4 Corrupt Spheres and Questions without Answers

Which spheres are the most corrupted and why according to the Ministry of Justice?

According to the authors of the RA Anti-Corruption Strategy, healthcare, education, state revenue collection and police in terms of providing public services are the most corrupted areas.

The responsible officials of these spheres failed to provide any documents to the Ministry of Justice and thus proved the latter’s opinion.

Mr. Armen Gevorgyan, Head of the Staff of the RA Ministry of Justice, in the written reply to Iravaban.net informed that the concept of the daft was compiled by the working group and the results of a number of studies were considered to determine the spheres.

Specifically, according to the reply, the “Caucasus Research Resource Center (CRRC)-Armenia conducted a survey on the level of corruption in Armenia in 2010, which was aimed to assess the level of public perception of the corruption and the anti-corruption efforts.”

The experts considered that the prosecutor’s office, the courts, the Central Electoral Commission, and the law-enforcement agencies were most corrupted structure in Armenia. In terms of widespread corruption practices the following spheres were mentioned: healthcare, the electoral system, education, traffic police, tax service, police, customs, Judicial Acts Compulsory Enforcement Service, and the State Cadastre.

In addition, according to Mr. Armen Gevorgyan’s letter, the sociological survey “Government Success Index (GS Index), Visibility, Achievements and Shortcomings and Strategical Proposals for Development” conducted by IPSC (Institute for Political and Sociological Survey), contained data on the level of corruption in Armenia as well.

According to the survey the highest corruption indexes were observed in the system of police, judicial system, tax and custom services, the traffic police and the higher educational establishments (universities).

It also indicates that in November 2012 compared with December 2011, the decrease of the level of corruption was recorded in schools, the traffic police, cadastre, universities, tax and customs agencies, and on the contrary there was an increase in corruption level in military registration offices, the judiciary, police, and medical institutions.

The results of Transparency International’s Global Corruption Barometer 2013 survey also served as a basis. According to it the most corrupted spheres were the judicial system 69%, civil servants 68%, healthcare organizations 68%, police 66%, and education system 58%.

According to the letter, it is clear from the above findings of the surveys, that the most corrupt sectors are healthcare, education, police, judiciary, prosecutors, tax and customs services.

Given the fact that a number of several measures are planned in the framework of the 2012-2016 Legal and Judicial Reforms Strategic Plan aimed at raising the efficiency of the judiciary, the prosecutor’s office, public notary and public register management systems including the mentioned spheres in the Anti-Corruption Strategy was not considered thus there are only 4 spheres.

A 2-4 years old surveys cannot provide today’s complete situation

Mr. Samvel Manukyan, PhD in Social Sciences will not recommend the Government to base on these surveys, given the fact that they cannot provide today’s complete situation: “It is possible that the situation has changed, because such sociological surveys of corruption occurrences can record considerable changes,” he said.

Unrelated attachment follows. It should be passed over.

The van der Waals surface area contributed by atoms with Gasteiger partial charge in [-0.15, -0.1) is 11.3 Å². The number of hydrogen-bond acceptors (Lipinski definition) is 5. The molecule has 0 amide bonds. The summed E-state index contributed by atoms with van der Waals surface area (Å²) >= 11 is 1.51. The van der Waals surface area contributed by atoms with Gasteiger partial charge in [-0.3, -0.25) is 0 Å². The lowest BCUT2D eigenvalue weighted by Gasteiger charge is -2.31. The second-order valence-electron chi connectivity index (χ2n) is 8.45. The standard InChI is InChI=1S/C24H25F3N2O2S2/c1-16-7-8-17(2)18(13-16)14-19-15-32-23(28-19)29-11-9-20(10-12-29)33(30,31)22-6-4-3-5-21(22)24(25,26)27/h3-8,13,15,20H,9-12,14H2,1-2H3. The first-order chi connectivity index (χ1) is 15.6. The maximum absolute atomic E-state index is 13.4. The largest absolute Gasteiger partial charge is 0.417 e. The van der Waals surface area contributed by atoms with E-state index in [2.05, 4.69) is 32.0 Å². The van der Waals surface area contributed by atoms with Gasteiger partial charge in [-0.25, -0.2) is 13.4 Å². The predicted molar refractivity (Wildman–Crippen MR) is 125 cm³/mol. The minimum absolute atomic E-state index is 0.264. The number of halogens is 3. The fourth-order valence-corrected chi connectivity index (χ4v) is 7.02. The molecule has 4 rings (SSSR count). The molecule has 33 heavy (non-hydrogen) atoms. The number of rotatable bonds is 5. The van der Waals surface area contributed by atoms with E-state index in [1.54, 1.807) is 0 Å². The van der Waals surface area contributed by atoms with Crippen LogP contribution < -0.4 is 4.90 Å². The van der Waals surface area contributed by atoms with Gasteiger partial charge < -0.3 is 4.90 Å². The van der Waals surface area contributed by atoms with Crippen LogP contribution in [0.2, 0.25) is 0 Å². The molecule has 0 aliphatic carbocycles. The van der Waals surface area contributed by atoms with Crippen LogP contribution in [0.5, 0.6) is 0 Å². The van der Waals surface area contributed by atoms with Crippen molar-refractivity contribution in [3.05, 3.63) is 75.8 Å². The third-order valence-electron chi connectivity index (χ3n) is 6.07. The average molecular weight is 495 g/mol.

According to him, this sphere is quite variable and 2-4 years old studies cannot provide the complete picture: “Referring to the resulted of 2011, 2012 or 2013 surveys today, on 2015 is not quite accurate, ” said the PhD.

Sector’s Responsible Departments are unaware

The responsible departments of the sectors did not send surveys to the Ministry of Justice.

We tried to clarify from the four departments: the RA Ministries of Finance, Education and Science, Healthcare, as well as from the RA Police whether they had sent any surveys to the Ministry of Justice of the RA. Finally, it is anticipated that this process should have a nature of bilateral cooperation, but in fact it is not like this.

Thus, the Ministry of Finance advised to apply to the Ministry of Justice, the same offer was made by the Ministry of Health.

Ministry of Education and Science in the written reply informed that a number of documents that refer to the corruption risks, which exist in education sphere are accessible in the website. However the notice did not indicate whether they had sent the survey to the Ministry of Justice.

The RA Police responded with a letter informing that the RA Ministry of Justice had instructed the departments, including the RA Police, to propose measures on “Anti-Corruption policy in the sphere of the services provided to the public by the police,” to be included.

By the Way

When the process of the approval of the Anti-Corruption Strategy was approaching to its accomplishment; over 100 NGOs refused to participate in the competition. Specifically, the Anti-Corruption Coalition uniting more than 70 NGOs refused to participate in the competition for participation in this council. The Public Network for cooperation with State Authorities consisting of 150 NGOs, joined to the statement of the Coalition.

In addition to abstaining from participation in the competition, these organizations stepped forward with an important recommendation: to include the social sphere in the strategy, and to finally solve the issue of criminalization of the illicit enrichment. However, the Government has not gone forward to the proposals of NGOs yet.”

Gevorg Tosunyan